The luxury combustion engine

Porsche will spare one of its iconic models from the electric vehicle transition

The electric transition is due to start with Porsche’s SUV Macan

We may earn a commission from links on this page.
A logo of Porsche is seen in Brussels, Belgium March 13, 2023.
Photo: Yves Herman (Reuters)

Porsche joined the ranks of carmakers aiming to electrify their fleet, with a target of having electric vehicles (EV) make up 80% of its total car sales by 2030. But according to a Reuters report, its most expensive model will be eschewing the trend. The German luxury automaker owned by Volkswagen plans to eventually sell just one model with a traditional combustion engine: the iconic 911 sports car, which accounted for 13% of sales in 2022.

The electric transition is due to start with Porsche’s SUV Macan, which is expected to go on sale in 2024, followed by the 718 sports car, and the Cayenne sports utility vehicle. Porsche e-fuels team leader Karl Dums told Reuters: “Our strategy in the first place is switching to electric mobility and ... we will produce the 911 as long as possible with a combustion engine.”


An obstacle to the ongoing production of a 911 with a regular internal combustion engine exists, as earlier this year the European Union’s (EU) banned the sale of new carbon dioxide-emitting cars by 2035. In a last-minute move, Germany made its support for the ban contingent on including an exception for engines running on e-fuels, a synthetic fuel that is created by mixing CO2 with hydrogen derived from water using renewable energy. At the time, Germany’s move was seen as a concession to luxury auto manufacturers like Ferrari—Italy abstained from voting on the legislation—and Porsche. Due to that deadline, combined with Porsche’s extensive investments in this field, there’s speculation that Porsche will adapt the 911's engine to run on e-fuels.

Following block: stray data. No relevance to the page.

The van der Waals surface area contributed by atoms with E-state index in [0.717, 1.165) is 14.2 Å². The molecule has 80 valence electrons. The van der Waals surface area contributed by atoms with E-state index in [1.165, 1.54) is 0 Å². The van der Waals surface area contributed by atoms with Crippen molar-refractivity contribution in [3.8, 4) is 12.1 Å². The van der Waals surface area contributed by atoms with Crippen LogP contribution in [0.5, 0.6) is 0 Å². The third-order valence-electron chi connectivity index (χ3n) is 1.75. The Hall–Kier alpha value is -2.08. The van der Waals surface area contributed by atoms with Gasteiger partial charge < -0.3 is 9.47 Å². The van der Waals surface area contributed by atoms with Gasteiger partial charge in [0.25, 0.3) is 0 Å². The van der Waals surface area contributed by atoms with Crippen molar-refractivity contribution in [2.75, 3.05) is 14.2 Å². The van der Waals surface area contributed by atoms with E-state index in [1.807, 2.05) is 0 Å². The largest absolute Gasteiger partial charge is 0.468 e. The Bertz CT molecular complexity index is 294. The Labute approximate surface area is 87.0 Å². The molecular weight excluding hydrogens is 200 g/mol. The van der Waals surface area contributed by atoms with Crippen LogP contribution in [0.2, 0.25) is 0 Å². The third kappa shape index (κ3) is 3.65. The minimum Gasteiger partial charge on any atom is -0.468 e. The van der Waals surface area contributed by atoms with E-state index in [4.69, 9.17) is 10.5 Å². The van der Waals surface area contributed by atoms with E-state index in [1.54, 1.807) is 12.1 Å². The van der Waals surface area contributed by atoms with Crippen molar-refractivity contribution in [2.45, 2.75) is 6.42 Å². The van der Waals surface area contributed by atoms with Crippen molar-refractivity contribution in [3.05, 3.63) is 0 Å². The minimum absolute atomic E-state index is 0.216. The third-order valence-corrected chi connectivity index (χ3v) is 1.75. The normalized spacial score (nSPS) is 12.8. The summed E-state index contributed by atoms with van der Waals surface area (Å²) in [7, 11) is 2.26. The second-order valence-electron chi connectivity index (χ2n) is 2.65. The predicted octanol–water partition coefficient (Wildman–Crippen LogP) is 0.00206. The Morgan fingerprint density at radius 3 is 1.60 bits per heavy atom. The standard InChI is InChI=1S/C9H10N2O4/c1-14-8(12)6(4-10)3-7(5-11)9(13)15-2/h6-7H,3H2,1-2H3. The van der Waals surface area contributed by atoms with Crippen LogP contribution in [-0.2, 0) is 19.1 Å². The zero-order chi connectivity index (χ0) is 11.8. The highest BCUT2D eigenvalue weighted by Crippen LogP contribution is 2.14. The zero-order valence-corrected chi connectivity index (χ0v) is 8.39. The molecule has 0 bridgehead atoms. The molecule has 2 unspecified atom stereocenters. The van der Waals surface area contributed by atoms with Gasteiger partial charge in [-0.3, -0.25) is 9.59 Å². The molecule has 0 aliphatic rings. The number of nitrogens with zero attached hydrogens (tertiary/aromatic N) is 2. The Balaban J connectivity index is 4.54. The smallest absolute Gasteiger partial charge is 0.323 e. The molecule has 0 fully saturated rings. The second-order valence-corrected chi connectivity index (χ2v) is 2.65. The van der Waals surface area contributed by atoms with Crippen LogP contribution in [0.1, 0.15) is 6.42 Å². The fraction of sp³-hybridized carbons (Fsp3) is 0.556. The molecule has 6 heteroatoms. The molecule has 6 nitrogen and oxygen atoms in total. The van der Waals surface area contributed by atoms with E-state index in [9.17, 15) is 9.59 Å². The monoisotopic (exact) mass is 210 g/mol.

Are e-fuels carbon neutral?

Proponents of e-fuels claim that the fuel is carbon-neutral because the captured CO2 used in the fuel mix offsets with the offsets resulting from the engine combustion. This holds only if the CO2 used in the fuel mix is of equal quantity as that burnt by the engine, and if those captured emissions have not previously being accounted towards another product’s carbon neutrality claim.


Cars that run on e-fuels will also emit familiar tailpipe pollutants like carbon dioxide, nitrogen, and sulfur oxide. While e-fuel companies say their product emits less air pollution than traditional engines, real-world tests have disputed that claim.

E-fuels have attracted considerably less investment than EV technology—$1.2 trillion by 2030 and counting—mostly due to the technology’s murky claims and the difficulty in producing the fuel. In the future, the synthetic fuel will likely be relegated to a handful of luxury cars like the 911, for which drivers might be willing to spend more to recreate the sentimental sounds of a classic ignition.

Related stories:

🚗 Porsche has developed a holographic ad to convince you to buy its 911

📈 Porsche plans to issue 911 million shares in its IPO in an homage to its most famous car


🚙 Why luxury car makers like Porsche remain so profitable